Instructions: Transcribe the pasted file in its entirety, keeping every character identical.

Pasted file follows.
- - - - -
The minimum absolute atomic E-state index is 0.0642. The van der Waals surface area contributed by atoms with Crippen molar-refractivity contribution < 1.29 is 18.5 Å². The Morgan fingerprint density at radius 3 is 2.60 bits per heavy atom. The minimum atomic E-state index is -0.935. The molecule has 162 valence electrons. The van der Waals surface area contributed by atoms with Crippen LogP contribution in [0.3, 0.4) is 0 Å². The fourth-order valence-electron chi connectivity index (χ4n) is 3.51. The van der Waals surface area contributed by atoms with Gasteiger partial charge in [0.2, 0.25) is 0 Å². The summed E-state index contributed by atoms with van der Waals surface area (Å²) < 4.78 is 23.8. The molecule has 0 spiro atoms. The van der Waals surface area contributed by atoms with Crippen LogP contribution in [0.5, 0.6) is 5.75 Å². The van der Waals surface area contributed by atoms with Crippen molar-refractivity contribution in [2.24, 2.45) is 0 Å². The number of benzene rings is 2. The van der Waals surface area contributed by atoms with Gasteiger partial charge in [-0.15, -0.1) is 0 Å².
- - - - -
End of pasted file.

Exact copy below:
The minimum absolute atomic E-state index is 0.0642. The van der Waals surface area contributed by atoms with Crippen molar-refractivity contribution < 1.29 is 18.5 Å². The Morgan fingerprint density at radius 3 is 2.60 bits per heavy atom. The minimum atomic E-state index is -0.935. The molecule has 162 valence electrons. The van der Waals surface area contributed by atoms with Crippen LogP contribution in [0.3, 0.4) is 0 Å². The fourth-order valence-electron chi connectivity index (χ4n) is 3.51. The van der Waals surface area contributed by atoms with Gasteiger partial charge in [0.2, 0.25) is 0 Å². The summed E-state index contributed by atoms with van der Waals surface area (Å²) < 4.78 is 23.8. The molecule has 0 spiro atoms. The van der Waals surface area contributed by atoms with Crippen LogP contribution in [0.5, 0.6) is 5.75 Å². The van der Waals surface area contributed by atoms with Crippen molar-refractivity contribution in [2.24, 2.45) is 0 Å². The number of benzene rings is 2. The van der Waals surface area contributed by atoms with Gasteiger partial charge in [-0.15, -0.1) is 0 Å².